Blizzard says Warcraft 3: Reforged cutscenes 'preserve the true spirit' of the game

(Image credit: Blizzard)

Warcraft 3: Reforged has not quite lived up to expectations. As we said in our 59% review, it's a great RTS, and a sub-par remaster; as Warcraft fans have said on Metacritic, it's the worst thing to happen ever. No matter where you find yourself on that scale, it's very clear that people aren't happy.

Blizzard acknowledged that discontent today in an update posted to the Warcraft 3 forums in which addressed some—but not all—player complaints, and shared as little bit about its plans for the game's future. A patch expected later this week will fix a bug that's causing colors and shading in Classic mode to look different from the original game, for instance, as well as some portrait animation issues, audio bugs, and UI fixes. Online features including leaderboards and clans, which impact all Warcraft 3 players, will be addressed in a more distant update.

"At BlizzCon we talked a lot about how the team is actively working on standing up the back-end to ensure a smooth transition to this new MMR system, much like we did with StarCraft: Remastered. As with Remastered, these and other features will be included in a major patch for Reforged, which will also address the issue for players of the original game," Blizzard said. 

"We’ll share release plans as work progresses in the coming weeks—please be assured that the team is hard at work on standing these features up."

The update also touched on a number of "individual concerns" that Blizzard is not currently planning to take on, including the removal of the Reign of Chaos ruleset in mid-2019 (Blizzard anticipates that players who prefer that mode will be able to find custom games with similar rules) and, more significantly, the look of the cutscenes.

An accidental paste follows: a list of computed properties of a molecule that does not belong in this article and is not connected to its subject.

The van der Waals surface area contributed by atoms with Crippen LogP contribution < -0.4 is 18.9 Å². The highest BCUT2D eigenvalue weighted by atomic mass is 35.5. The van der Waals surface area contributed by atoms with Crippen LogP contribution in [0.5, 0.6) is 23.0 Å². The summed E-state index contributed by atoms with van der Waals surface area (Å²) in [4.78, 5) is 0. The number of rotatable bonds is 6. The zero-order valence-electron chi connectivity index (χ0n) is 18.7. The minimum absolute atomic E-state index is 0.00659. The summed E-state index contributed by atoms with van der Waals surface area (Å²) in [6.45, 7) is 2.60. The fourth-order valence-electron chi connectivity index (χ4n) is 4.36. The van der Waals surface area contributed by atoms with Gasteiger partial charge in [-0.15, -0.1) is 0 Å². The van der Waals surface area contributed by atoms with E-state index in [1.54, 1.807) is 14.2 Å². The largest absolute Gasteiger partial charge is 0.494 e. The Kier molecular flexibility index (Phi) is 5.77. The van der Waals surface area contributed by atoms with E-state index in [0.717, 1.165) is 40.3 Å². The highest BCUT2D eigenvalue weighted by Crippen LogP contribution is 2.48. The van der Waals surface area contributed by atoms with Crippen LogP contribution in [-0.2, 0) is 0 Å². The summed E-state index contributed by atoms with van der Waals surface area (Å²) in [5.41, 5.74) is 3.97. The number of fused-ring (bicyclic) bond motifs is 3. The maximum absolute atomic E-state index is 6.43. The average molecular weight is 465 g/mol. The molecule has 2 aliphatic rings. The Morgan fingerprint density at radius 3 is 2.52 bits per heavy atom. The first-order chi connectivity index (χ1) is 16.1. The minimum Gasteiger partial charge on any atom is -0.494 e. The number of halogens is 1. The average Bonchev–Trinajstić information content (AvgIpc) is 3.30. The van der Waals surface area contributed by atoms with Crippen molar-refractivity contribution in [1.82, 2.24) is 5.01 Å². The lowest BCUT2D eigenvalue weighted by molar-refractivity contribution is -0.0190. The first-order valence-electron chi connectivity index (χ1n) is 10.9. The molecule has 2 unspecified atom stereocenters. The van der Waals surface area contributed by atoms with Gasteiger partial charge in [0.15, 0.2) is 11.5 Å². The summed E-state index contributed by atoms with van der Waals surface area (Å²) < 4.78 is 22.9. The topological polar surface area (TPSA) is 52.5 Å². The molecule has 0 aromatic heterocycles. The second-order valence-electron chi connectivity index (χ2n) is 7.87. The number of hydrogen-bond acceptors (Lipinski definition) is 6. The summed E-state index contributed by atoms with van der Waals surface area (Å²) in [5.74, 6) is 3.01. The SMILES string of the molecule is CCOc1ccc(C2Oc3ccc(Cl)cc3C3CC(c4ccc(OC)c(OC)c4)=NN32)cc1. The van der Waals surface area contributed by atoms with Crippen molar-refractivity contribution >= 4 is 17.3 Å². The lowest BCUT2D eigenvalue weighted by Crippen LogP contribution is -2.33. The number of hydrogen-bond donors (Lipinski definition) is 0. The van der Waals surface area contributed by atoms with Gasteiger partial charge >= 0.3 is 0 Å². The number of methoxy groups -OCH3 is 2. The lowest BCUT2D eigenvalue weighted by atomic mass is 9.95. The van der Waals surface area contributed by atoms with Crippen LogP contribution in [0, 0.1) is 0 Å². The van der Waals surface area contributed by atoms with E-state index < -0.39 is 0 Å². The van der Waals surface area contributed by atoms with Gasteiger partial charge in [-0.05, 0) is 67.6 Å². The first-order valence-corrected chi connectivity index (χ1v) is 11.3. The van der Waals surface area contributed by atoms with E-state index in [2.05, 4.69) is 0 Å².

As we said in our review, "Blizzard showed off an in-game cutscene from the Culling of Stratholme mission, featuring lots of close ups and characters having a very animated argument, but little of that is present now. There are a few exceptions, but most cutscenes lack the emotion or cinematic flair of what we saw just over a year ago. The cinematic cutscenes that bookend the campaigns, meanwhile, are the exact same ones from the original game."

As you can see in this cutscene comparison made by IGN, what was teased in 2018 is very different from what was released in 2020:

Those 2018 cinematics were dropped because "we did not want the in-game cutscenes to steer too far from the original game," Blizzard said.

"We went a little deeper into the thought process behind that at the show, but the main takeaway is that the campaigns tell one of the classic stories in Warcraft history, and we want to preserve the true spirit of Warcraft 3 and allow players to relive these unforgettable moments as they were (albeit rebuilt with new animations and the higher fidelity art)."

Unsurprisingly, given the not-quite-apologetic tone of the message, the reaction in the comments isn't particularly positive. And with debacles like the Diablo Immortal announcement and Blitzchung suspension still fresh in mind, Blizzard is a little low on the goodwill that once would have enabled it to get by with "trust us" and six months of post-launch updates.

"We know this update doesn’t address all questions, but we’re committed to the development and support of this game," Blizzard said. "We hope you’ll keep an eye out for this week’s patch and future updates and let us know what you think as we continue fine-tuning things."

Andy Chalk

Andy has been gaming on PCs from the very beginning, starting as a youngster with text adventures and primitive action games on a cassette-based TRS80. From there he graduated to the glory days of Sierra Online adventures and Microprose sims, ran a local BBS, learned how to build PCs, and developed a longstanding love of RPGs, immersive sims, and shooters. He began writing videogame news in 2007 for The Escapist and somehow managed to avoid getting fired until 2014, when he joined the storied ranks of PC Gamer. He covers all aspects of the industry, from new game announcements and patch notes to legal disputes, Twitch beefs, esports, and Henry Cavill. Lots of Henry Cavill.